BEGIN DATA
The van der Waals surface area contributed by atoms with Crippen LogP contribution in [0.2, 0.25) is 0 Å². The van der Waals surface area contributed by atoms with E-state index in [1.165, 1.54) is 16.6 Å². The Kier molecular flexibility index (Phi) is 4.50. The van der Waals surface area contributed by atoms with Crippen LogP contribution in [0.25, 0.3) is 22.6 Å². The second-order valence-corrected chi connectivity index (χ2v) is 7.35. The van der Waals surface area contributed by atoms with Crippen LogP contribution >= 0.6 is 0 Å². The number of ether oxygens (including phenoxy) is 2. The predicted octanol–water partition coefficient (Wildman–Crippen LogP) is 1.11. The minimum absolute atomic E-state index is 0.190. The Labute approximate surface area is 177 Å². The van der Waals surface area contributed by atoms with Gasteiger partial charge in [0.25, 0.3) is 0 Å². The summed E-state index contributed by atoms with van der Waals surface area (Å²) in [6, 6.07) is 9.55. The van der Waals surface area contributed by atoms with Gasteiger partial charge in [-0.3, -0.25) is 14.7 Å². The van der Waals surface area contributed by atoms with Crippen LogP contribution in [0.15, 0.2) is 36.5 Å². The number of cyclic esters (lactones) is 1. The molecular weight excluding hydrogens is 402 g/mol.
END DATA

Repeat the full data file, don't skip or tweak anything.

The van der Waals surface area contributed by atoms with Crippen LogP contribution in [0.2, 0.25) is 0 Å². The van der Waals surface area contributed by atoms with E-state index in [1.165, 1.54) is 16.6 Å². The Kier molecular flexibility index (Phi) is 4.50. The van der Waals surface area contributed by atoms with Crippen LogP contribution in [0.25, 0.3) is 22.6 Å². The second-order valence-corrected chi connectivity index (χ2v) is 7.35. The van der Waals surface area contributed by atoms with Crippen LogP contribution >= 0.6 is 0 Å². The number of ether oxygens (including phenoxy) is 2. The predicted octanol–water partition coefficient (Wildman–Crippen LogP) is 1.11. The minimum absolute atomic E-state index is 0.190. The Labute approximate surface area is 177 Å². The van der Waals surface area contributed by atoms with Gasteiger partial charge in [0.25, 0.3) is 0 Å². The summed E-state index contributed by atoms with van der Waals surface area (Å²) in [6, 6.07) is 9.55. The van der Waals surface area contributed by atoms with Gasteiger partial charge in [-0.3, -0.25) is 14.7 Å². The van der Waals surface area contributed by atoms with Crippen LogP contribution in [0.15, 0.2) is 36.5 Å². The number of cyclic esters (lactones) is 1. The molecular weight excluding hydrogens is 402 g/mol.